Post Moderne Cushy SL review£25.00

Budget suspension seatpost

BikeRadar score4/5

Cushy by name and by nature, the Post Moderne Cushy SL is a low-priced but usefully controlled and comfortable seat post that's simple but active for a budget post.

Its travel is relatively smooth and easy for a comfortable ride. The price is low, but upgrade springs and tightening adjustment are still available as standard. However, you’ll need to add preload  or a stiffer spring to stop pedal bounce and there is some rotation and knock from new.

It costs just 20 percent of the price of a Cane Creek Thudbuster, but Post Moderne’s Cushy SL is still a useful comfort addition to your bike, and one of the best telescopic posts around.

It’s a simple beast but then a suspension seat post doesn’t need to be complex, and the things it does it does well. For a start, the Cushy name is an apt description of the spring rate of the post. Its 40mm  travel isn’t much, but the soft MCU elastomer gives up the full amount easily over medium-sized bumps.

It’s active enough to add some welcome comfort over small ripples and rough sections too.

The trade off is a relatively bouncy ride when pedalling, but the bung in the bottom of the shaft can be screwed in to increase preload enough to reduce initial movement. The Cushy also uses the same MCU elastomer as the more expensive Post Moderne Bracer and Solace posts, so you can use the same alternative spring kits as upgrades if you need to.

The low profile single-bolt seat clamp is more secure than the old Zoom ones it’s based on, and gave us no grief throughout the test period. It doesn’t bind as much as the longer-travel telescopic posts either, although you have to sit centrally to make the most of its smooth operation.

A square shaft helps to reduce rotation of the saddle too. There’s a little movement from new (which the tightening collar can’t dial out) but it doesn’t get noticeably worse with extensive use.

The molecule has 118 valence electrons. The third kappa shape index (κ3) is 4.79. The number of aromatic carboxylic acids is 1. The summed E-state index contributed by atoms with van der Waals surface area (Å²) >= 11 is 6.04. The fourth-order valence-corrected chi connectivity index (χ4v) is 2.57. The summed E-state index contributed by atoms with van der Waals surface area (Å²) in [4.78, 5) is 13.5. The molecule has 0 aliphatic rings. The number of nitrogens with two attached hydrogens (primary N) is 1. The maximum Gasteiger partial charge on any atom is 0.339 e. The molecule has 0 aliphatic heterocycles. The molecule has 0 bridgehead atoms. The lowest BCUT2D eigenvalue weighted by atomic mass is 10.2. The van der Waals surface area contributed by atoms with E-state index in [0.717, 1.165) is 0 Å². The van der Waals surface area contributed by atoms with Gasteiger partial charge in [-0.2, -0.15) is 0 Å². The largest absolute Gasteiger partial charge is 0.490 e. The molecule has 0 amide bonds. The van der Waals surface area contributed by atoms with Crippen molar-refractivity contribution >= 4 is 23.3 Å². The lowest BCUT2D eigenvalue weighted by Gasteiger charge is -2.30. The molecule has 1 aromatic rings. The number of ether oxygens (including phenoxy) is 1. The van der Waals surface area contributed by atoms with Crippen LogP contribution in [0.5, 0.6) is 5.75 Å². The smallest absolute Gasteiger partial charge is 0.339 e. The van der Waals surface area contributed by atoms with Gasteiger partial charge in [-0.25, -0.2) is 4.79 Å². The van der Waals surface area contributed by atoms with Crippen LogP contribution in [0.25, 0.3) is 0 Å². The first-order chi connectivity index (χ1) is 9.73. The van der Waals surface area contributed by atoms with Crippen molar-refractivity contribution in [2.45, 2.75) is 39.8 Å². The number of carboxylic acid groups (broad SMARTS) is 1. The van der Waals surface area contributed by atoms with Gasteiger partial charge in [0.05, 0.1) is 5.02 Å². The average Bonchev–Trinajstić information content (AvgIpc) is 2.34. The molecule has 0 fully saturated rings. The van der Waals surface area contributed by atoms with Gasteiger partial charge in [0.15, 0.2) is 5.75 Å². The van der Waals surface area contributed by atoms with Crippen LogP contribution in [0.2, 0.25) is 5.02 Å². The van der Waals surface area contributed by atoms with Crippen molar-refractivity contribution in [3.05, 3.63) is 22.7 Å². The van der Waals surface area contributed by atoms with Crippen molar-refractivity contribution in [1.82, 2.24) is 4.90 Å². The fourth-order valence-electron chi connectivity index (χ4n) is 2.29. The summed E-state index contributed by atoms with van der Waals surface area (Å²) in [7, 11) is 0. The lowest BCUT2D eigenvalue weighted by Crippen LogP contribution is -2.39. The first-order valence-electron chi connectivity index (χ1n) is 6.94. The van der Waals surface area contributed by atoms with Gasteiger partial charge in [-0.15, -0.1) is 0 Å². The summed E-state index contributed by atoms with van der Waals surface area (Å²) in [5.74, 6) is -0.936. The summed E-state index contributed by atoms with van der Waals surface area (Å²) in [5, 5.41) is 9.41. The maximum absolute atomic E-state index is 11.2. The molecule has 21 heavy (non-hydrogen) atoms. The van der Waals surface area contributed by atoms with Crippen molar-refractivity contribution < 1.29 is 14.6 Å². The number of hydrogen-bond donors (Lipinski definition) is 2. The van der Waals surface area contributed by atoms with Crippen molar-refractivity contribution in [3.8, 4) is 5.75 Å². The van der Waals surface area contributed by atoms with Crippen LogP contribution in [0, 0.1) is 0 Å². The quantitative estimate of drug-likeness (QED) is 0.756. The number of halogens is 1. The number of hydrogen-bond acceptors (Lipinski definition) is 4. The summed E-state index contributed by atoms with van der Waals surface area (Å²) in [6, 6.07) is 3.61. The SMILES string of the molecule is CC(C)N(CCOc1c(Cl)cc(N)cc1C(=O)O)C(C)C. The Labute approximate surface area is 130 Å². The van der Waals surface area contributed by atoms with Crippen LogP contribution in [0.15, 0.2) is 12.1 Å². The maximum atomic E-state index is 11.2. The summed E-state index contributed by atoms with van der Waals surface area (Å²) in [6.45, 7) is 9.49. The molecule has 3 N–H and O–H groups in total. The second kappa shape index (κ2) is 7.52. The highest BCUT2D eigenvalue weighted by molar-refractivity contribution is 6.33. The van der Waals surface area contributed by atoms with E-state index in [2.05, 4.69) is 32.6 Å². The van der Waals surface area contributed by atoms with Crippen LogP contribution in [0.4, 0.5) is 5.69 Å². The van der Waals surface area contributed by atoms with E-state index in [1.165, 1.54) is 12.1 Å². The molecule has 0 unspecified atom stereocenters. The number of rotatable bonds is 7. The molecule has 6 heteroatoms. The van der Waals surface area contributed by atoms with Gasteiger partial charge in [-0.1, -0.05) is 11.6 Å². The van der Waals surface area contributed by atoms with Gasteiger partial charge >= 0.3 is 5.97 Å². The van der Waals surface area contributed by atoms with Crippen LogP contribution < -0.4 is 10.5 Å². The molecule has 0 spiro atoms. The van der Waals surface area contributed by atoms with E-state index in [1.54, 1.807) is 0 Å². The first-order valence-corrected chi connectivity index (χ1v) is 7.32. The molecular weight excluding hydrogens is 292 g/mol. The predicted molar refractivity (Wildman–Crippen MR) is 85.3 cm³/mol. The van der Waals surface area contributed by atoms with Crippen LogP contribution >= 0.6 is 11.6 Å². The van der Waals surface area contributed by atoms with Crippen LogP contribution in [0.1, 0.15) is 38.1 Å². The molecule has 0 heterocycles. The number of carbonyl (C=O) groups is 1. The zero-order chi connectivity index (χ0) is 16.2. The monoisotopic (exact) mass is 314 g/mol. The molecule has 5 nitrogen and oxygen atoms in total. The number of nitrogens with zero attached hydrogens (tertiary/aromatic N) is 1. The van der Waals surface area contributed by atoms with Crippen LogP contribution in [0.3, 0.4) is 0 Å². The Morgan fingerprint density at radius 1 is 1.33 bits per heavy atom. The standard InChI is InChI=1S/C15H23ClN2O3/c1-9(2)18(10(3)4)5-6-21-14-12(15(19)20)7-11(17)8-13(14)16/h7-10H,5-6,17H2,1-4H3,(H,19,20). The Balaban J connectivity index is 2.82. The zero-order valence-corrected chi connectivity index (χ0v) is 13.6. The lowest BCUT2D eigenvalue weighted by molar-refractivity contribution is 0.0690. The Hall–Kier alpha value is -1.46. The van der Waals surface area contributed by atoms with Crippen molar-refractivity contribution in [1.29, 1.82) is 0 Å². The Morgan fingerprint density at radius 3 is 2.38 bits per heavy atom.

It’s a lot lighter than the same priced and otherwise similar Outland post too, plus it comes in two sizes (with extra shims available) making it the obvious cheap but cheerful choice.

Guy Kesteven

Freelance Writer, UK
Guy started filling his brain with cycle stats and steaming up bike shop windows back in 1980. He worked the other side of those windows from '89 while getting a degree in “describing broken things covered in mud" (archaeology). Dug historical holes in the ground through the early '90s, then became a pro bike tester in '97. Guy has ridden thousands of bikes and even more components the world over since then and can remember them all in vivid, haunting detail. Can't remember where the car keys are, though.
  • Age: 45
  • Height: 180cm / 5' 11"
  • Weight: 68kg / 150lb
  • Waist: 76cm / 30in
  • Chest: 91cm / 36in
  • Discipline: Strict sadomasochist
  • Preferred Terrain: Technical off-piste singletrack and twisted back roads. Up, down, along — so long as it's faster than the last time he did it he's happy.
  • Current Bikes: An ever changing herd of test machines from Tri bikes to fat bikes and everything in between.
  • Dream Bike: His Nicolai Helius AM custom tandem
  • Beer of Choice: Theakston's Old Peculier (not Peculiar)
  • Location: Yorkshire, UK

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